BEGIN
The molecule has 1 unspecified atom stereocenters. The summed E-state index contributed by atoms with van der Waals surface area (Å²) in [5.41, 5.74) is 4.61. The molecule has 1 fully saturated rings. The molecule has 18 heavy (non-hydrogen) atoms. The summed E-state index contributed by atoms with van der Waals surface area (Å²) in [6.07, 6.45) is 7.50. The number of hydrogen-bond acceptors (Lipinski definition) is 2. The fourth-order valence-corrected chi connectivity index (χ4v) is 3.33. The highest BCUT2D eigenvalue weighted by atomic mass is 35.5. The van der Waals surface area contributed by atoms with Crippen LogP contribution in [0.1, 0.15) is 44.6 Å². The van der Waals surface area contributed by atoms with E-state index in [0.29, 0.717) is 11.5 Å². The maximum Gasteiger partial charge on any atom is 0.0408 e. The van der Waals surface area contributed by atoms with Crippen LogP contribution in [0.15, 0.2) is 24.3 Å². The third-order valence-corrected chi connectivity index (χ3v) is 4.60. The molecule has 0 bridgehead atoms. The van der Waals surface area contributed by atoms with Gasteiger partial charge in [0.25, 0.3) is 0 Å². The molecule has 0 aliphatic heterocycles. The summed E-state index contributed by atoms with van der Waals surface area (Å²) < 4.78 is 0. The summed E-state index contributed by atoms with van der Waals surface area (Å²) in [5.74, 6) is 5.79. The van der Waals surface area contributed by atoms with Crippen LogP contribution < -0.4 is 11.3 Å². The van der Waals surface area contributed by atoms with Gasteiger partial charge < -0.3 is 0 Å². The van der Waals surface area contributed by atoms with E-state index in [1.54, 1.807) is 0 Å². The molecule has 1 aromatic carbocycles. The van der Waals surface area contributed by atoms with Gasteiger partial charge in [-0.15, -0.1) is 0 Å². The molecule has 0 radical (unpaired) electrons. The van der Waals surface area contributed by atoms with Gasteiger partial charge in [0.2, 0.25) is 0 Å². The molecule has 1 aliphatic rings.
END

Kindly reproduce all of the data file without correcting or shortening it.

The molecule has 1 unspecified atom stereocenters. The summed E-state index contributed by atoms with van der Waals surface area (Å²) in [5.41, 5.74) is 4.61. The molecule has 1 fully saturated rings. The molecule has 18 heavy (non-hydrogen) atoms. The summed E-state index contributed by atoms with van der Waals surface area (Å²) in [6.07, 6.45) is 7.50. The number of hydrogen-bond acceptors (Lipinski definition) is 2. The fourth-order valence-corrected chi connectivity index (χ4v) is 3.33. The highest BCUT2D eigenvalue weighted by atomic mass is 35.5. The van der Waals surface area contributed by atoms with Crippen LogP contribution in [0.1, 0.15) is 44.6 Å². The van der Waals surface area contributed by atoms with E-state index in [0.29, 0.717) is 11.5 Å². The maximum Gasteiger partial charge on any atom is 0.0408 e. The van der Waals surface area contributed by atoms with Crippen LogP contribution in [0.15, 0.2) is 24.3 Å². The third-order valence-corrected chi connectivity index (χ3v) is 4.60. The molecule has 0 bridgehead atoms. The van der Waals surface area contributed by atoms with Gasteiger partial charge in [0.25, 0.3) is 0 Å². The molecule has 0 aliphatic heterocycles. The summed E-state index contributed by atoms with van der Waals surface area (Å²) < 4.78 is 0. The summed E-state index contributed by atoms with van der Waals surface area (Å²) in [5.74, 6) is 5.79. The van der Waals surface area contributed by atoms with Crippen LogP contribution < -0.4 is 11.3 Å². The van der Waals surface area contributed by atoms with Gasteiger partial charge < -0.3 is 0 Å². The van der Waals surface area contributed by atoms with E-state index in [1.54, 1.807) is 0 Å². The molecule has 1 aromatic carbocycles. The van der Waals surface area contributed by atoms with Gasteiger partial charge in [-0.15, -0.1) is 0 Å². The molecule has 0 radical (unpaired) electrons. The van der Waals surface area contributed by atoms with Gasteiger partial charge in [0.2, 0.25) is 0 Å². The molecule has 1 aliphatic rings.